I have been too busy in the day-to-day to write anything much these days, but I did want to post my talk at the recent two-day conference presented by Future Without Poverty and dedicated to Reducing Global Poverty Through Grassroots Sustainable Actions.
My husband Andrés L. Pacheco and I have been working with refugee populations at our southern border for the past few years, and we presented some of our findings during one of these excellent sessions. I am hoping to be able to post more in the future, but at least — for now — I can present my own, “The Chronic ‘Refugee Problem’ Under USA’s Rug: Migration Along Our Southern Border.” Andrés informally spoke about our process — what it is we do from beginning to end with the people we come into contact with — while I had a more formal, even if short, talk prepared.
We began to work with refugees when we went to the border to help out in McAllen, Texas, along with people from the entire city and beyond in the state and country, as well as interdenominational organizations who put aside their politics because what we were suffering at the border was a humanitarian crisis.
What we experienced there was that hundreds of thousands of families who sought refuge from the violence, corruption, extreme poverty, and displacement in their home countries — not only in Mexico but also in Central America and across the Atlantic — were being deported without due process.
In the Rio Grande Valley, the surge in unaccompanied children and families has pushed apprehensions at the border to the highest number of every other region on the US-Mexico border. In 2015 alone, there were 147,000 apprehensions, according to the Texas Tribune; this accounted for 44% of the total number and more than double the numbers registered in the next busiest sector in Tucson, Arizona.
What awaits refugees suffering the endless pain and miles of degradation as they journey toward hope, only to arrive at a land that might not welcome them? If we were in their shoes, what might we feel? How would we react?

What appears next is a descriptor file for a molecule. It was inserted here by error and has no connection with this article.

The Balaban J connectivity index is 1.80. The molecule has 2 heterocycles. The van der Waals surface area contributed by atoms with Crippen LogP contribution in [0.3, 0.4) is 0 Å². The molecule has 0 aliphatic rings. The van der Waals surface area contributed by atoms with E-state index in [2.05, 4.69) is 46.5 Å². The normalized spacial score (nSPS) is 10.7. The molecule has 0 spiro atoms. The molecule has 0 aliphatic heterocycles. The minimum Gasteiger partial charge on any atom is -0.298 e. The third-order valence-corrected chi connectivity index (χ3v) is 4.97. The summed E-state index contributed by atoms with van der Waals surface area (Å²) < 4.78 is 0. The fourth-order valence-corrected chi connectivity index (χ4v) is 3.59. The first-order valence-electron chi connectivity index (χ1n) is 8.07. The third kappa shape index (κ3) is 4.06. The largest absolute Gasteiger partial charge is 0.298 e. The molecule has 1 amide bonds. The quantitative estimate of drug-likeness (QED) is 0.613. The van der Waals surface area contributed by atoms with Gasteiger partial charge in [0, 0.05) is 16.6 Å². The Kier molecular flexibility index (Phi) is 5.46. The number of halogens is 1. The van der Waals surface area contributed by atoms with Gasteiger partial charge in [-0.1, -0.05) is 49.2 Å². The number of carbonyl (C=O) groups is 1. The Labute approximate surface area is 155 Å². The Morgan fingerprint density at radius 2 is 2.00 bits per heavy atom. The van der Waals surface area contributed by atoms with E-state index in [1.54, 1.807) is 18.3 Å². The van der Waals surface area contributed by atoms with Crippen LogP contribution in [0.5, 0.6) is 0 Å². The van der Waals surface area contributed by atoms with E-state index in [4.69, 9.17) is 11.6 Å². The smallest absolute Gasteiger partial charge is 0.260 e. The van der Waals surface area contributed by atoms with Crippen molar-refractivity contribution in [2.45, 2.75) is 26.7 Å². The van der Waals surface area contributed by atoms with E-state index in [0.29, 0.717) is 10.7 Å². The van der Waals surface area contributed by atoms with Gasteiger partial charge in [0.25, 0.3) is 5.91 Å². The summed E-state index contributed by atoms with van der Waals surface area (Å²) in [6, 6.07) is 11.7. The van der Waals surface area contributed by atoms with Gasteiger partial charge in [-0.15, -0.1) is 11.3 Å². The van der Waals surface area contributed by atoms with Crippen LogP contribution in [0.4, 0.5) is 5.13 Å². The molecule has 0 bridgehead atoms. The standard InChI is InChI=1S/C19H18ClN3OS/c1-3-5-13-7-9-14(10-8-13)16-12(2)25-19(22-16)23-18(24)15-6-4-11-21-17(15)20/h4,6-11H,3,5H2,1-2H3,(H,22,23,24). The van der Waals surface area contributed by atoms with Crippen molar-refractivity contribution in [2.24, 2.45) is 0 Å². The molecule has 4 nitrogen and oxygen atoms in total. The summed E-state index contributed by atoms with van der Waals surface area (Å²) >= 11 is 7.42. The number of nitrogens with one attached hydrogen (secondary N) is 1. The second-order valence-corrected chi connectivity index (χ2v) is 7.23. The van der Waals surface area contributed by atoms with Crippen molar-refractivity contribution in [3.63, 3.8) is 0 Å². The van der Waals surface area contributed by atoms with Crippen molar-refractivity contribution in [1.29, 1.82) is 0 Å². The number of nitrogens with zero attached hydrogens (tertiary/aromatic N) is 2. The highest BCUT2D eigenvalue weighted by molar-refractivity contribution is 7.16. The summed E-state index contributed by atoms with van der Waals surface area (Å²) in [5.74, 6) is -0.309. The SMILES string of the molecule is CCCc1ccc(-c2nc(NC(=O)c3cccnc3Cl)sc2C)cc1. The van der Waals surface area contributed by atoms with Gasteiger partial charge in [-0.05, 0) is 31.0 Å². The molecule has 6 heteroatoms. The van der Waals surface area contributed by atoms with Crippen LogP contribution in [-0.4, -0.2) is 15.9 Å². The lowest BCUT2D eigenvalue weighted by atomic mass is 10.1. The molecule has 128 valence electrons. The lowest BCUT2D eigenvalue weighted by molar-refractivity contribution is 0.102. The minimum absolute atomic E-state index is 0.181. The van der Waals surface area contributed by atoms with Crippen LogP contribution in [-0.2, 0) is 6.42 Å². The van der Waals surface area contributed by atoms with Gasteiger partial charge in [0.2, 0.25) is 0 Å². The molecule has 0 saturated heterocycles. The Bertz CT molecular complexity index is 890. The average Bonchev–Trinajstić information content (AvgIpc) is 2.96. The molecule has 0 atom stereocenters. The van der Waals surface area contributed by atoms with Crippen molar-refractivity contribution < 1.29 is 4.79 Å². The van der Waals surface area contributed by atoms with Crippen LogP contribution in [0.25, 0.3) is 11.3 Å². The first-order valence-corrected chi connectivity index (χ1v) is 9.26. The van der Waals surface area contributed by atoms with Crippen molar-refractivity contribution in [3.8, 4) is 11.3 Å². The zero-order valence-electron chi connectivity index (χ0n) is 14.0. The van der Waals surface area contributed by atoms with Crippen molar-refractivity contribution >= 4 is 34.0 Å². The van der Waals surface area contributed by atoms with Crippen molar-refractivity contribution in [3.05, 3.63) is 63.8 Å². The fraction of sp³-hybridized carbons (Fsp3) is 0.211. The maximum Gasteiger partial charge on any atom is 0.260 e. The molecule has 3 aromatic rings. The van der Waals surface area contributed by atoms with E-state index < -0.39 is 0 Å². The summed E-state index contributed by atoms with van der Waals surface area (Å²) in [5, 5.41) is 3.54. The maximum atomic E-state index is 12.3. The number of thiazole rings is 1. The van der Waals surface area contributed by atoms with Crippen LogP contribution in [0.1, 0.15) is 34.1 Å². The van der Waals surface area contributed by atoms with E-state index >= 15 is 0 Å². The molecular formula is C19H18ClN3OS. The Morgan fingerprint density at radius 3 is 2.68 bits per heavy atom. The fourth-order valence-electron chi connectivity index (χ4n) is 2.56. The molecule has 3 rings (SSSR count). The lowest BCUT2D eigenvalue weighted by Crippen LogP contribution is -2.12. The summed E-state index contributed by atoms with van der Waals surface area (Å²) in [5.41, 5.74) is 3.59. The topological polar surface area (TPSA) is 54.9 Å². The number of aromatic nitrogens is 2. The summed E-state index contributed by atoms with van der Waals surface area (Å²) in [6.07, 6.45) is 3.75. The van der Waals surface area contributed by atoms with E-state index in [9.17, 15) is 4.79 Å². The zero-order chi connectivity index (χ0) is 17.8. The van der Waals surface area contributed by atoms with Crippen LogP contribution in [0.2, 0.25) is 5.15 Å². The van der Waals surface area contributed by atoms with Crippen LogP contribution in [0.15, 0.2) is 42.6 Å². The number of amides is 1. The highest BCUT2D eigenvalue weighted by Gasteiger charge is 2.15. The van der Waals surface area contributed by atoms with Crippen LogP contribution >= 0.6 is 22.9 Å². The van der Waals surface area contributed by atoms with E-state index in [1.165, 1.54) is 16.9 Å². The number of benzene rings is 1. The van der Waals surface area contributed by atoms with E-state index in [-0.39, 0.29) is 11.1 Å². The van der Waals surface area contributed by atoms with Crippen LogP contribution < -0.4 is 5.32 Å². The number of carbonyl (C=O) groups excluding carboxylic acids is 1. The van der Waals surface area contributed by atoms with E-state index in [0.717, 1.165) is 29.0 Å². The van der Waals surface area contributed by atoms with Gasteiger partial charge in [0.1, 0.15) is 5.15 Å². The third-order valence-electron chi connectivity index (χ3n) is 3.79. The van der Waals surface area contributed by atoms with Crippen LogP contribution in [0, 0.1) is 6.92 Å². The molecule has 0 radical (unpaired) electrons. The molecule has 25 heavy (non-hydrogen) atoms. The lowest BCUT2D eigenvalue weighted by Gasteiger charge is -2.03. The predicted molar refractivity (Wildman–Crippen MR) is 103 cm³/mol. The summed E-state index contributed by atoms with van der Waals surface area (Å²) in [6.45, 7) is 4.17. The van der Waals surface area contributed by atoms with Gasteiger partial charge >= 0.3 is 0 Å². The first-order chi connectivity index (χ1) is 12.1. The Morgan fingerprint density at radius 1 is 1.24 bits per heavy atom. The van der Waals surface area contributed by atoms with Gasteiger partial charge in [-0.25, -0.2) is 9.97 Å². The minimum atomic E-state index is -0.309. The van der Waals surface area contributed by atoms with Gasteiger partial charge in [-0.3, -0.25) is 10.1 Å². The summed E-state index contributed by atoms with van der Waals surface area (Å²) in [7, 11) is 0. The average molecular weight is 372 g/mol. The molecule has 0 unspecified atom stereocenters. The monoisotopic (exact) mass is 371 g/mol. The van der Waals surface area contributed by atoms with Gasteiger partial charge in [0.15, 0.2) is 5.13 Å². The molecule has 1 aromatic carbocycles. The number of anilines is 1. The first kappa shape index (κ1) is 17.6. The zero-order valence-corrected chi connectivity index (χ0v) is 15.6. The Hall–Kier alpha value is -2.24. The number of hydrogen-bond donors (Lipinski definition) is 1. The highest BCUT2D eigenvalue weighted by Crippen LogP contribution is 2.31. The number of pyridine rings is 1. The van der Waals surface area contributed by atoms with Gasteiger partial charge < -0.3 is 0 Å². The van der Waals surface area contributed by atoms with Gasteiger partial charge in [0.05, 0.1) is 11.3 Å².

What can we do to counteract others’ uncivil gestures?
The government states that they “deport only adults and children who have already been ordered removed from the United States by an immigration judge,” but we know this is not so. Many of these families have been subjected to an “expedited removal” without their knowing what is happening; that is, they are ordered removed before they even know it or can speak to any legal party about it. Even more troubling, have probably been denied access to a judge even when they asked for one, in violation of our laws.
These refugees — because they are refugees fleeing for their lives — are now hiding in the shadows, sitting in detention centers awaiting deportation, or being deported as we speak. ALL refugees are subject to expedited removal UNLESS they tell an officer they are afraid — “tengo miedo” — and they are “seeking asylum.”
But they only get to see an officer IF and when they say “tengo miedo”.
Even when they do, however, it is no guarantee that border patrol will send their case to the Department of Homeland Security, since many of them seem to be hard of hearing: hence, most refugees go without a day in court.
El Salvador is the most violent country on earth today, yet less than 6 percent of the Salvadorans arrested by Border Patrol are allowed a “credible fear” interview. This does not make any sense. Most are given deportation papers, sit in detention centers, or are deported. This is a deplorable average: how can it be that fewer than 1 in 50 are given a chance at asylum?